Unless you’ve just crawled out from under a rock, you’re well aware that the price of oil has declined over the past six months and, with it, the cost of energy. You see it when you fill up your vehicle with gasoline or when you pay your fuel bill to heat your home (unless you’re among the unfortunate who locked in a fixed price before the recent price collapse).
If you run a business, you’re even more familiar with this price change, including its effects on your bottom line. The change has impacted producers, marketers, and users. However, just because prices have plummeted does not mean that risk–and opportunity–have vanished. That proverbial horse may already have left the barn, but there are more awaiting their own escape. If you have a future interest in a commodity, the uncertainty of its price will always present you with the counterbalancing risk/opportunity dynamic. Rather than simply wallowing in the anguish of lost profits–or basking in the glow of unexpected gains–perhaps it’s time to move on, to consider what opportunities this new pricing environment presents for the future.
In this article, I’ll consider the implications of current market prices for producers. Producers have a reasonably predictable cost of production, which does not change dollar for dollar with changes in energy prices. Therefore, absent hedging, when prices rise, their margins tend to expand, dropping straight to their bottom line. When prices fall, margins are compressed. When the price environment changes as radically as it has in the past six months, it’s time for a reassessment of one’s position and strategy.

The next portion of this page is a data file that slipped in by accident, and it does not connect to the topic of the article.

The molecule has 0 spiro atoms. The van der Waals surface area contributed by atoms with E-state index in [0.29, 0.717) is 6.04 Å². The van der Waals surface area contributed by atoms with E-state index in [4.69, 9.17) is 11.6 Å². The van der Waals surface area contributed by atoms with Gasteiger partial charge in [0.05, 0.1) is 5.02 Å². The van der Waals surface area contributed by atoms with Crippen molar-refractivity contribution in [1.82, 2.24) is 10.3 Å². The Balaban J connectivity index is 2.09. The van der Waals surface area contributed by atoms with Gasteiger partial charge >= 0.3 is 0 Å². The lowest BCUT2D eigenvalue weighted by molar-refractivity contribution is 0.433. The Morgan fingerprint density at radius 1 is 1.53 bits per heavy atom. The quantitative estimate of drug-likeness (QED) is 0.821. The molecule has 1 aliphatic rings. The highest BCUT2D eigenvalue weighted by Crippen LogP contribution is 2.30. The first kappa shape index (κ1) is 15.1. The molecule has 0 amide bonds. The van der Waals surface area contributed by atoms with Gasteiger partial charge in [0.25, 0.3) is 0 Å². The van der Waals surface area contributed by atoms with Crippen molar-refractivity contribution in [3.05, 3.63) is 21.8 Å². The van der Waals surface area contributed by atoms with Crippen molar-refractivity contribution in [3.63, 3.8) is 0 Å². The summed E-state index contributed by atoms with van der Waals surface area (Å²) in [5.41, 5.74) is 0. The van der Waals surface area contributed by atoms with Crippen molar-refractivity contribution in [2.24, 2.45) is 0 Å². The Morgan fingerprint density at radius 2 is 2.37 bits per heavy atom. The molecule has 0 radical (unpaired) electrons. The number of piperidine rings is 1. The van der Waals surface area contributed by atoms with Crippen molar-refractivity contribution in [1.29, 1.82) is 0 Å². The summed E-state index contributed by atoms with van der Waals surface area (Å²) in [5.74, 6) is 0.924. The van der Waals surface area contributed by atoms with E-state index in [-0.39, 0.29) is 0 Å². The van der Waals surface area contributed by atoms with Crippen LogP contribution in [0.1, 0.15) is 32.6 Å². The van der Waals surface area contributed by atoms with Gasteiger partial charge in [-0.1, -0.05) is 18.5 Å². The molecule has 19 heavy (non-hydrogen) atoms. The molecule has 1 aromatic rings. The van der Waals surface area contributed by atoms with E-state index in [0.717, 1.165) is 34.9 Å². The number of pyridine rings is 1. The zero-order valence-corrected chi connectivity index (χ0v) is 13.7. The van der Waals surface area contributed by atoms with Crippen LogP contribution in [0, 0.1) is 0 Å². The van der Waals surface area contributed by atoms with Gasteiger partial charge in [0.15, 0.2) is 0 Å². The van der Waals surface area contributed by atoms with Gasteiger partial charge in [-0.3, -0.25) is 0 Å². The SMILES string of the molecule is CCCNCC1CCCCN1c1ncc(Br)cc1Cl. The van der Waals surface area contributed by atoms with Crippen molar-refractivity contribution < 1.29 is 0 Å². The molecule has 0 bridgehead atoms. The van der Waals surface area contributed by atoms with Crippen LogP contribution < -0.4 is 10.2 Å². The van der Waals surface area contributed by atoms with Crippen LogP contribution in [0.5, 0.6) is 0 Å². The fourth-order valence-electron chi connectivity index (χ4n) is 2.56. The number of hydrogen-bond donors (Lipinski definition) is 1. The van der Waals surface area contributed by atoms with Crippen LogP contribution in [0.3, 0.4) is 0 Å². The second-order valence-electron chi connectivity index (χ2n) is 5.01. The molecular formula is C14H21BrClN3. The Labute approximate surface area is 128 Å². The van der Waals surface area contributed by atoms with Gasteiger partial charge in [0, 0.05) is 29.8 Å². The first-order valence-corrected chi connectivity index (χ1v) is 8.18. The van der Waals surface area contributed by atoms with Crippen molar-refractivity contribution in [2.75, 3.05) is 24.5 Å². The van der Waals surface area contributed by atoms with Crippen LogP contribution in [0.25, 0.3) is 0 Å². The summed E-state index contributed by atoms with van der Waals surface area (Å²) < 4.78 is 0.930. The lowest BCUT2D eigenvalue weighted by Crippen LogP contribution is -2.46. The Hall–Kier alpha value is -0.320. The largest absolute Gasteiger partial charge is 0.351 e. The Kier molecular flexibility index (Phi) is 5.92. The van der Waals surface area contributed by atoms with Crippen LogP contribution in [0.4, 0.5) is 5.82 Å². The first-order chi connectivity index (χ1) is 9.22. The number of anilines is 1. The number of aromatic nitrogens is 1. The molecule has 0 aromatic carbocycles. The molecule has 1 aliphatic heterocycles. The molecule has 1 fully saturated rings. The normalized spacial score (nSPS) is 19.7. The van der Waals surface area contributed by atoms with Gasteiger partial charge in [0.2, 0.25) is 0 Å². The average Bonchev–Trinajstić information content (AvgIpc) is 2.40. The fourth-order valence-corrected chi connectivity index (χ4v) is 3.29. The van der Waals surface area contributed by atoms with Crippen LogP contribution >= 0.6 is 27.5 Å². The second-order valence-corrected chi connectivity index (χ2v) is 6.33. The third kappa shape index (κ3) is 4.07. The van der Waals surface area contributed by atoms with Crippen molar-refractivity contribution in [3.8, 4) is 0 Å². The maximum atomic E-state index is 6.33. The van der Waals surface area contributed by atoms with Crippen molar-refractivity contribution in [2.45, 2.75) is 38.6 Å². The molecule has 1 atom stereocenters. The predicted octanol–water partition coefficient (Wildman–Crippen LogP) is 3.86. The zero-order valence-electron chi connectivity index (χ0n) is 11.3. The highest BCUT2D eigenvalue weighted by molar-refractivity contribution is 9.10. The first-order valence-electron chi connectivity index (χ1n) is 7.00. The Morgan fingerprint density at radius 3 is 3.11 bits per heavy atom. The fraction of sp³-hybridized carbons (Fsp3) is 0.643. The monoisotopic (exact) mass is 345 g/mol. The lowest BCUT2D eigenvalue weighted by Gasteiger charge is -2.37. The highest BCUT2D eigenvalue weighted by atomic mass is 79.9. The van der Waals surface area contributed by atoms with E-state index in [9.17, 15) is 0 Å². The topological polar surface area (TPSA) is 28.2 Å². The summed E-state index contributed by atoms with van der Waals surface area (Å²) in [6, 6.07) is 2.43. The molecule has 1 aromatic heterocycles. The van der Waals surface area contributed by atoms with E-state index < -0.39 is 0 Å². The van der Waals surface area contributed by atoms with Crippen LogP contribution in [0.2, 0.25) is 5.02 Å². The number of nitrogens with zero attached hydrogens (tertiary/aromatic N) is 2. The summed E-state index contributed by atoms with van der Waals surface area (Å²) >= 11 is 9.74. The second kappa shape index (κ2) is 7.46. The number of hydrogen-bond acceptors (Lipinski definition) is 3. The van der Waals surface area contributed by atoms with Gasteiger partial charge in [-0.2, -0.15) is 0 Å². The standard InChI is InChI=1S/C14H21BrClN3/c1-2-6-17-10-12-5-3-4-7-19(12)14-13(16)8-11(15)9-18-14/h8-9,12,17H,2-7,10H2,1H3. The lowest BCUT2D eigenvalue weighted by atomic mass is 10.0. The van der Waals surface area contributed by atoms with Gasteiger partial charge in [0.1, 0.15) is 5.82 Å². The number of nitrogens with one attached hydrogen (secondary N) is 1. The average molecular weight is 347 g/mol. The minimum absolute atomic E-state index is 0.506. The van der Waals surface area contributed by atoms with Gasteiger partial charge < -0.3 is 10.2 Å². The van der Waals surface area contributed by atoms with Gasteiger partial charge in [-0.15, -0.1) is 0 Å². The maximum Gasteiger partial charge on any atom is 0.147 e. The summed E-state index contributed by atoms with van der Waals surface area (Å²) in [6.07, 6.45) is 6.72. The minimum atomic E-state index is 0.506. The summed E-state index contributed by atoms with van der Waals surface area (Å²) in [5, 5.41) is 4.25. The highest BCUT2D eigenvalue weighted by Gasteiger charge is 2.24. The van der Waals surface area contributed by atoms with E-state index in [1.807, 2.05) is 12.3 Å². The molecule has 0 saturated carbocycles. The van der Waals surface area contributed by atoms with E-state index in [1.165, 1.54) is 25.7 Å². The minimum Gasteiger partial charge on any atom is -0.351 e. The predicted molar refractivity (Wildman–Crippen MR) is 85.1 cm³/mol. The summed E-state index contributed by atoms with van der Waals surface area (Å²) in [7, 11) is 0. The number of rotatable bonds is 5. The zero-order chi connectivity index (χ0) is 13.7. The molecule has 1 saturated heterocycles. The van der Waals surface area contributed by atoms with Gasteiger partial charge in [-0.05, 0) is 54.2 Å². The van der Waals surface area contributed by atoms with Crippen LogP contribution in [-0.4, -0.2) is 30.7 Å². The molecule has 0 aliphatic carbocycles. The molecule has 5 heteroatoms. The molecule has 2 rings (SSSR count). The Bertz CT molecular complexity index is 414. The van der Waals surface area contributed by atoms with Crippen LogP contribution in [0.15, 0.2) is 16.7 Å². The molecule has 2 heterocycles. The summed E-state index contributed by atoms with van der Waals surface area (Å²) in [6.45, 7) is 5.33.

Strategic ideas for energy producers:
1. Cash up paper gains early. Have you already realized substantial gains on financial derivatives that you used to lock in selling prices before the recent price decline? Is it time to cash in on those gains? Don’t create more risk by closing needed derivatives prematurely, but if your remaining risk is marginal, it may be timely to close your contracts if you can.
2. Use options to lock in gains. If you are concerned about the price of energy bouncing substantially from these price levels and losing some of your locked-in gains, consider converting short positions to long put options. Or, rather than closing your short positions, simply purchase call options on a speculative basis. Either practice will effectively lock in the gains on your short paper positions. If prices rebound, you’ll experience a windfall.
3. Suspend producing operations. Is it still profitable for you to continue producing energy in the new pricing environment? If not, consider curtailing or suspending operations to control cost and risk. More favorable pricing may await you down the road.
4. Lock in your cost. Chances are, if you’re an energy producer, you’re also an energy user. Do the current costs offer you price levels below budget? Consider locking in your cost with long futures, swaps, forwards, or call options.
In my next article, I will share some ideas for the middleman, the marketer.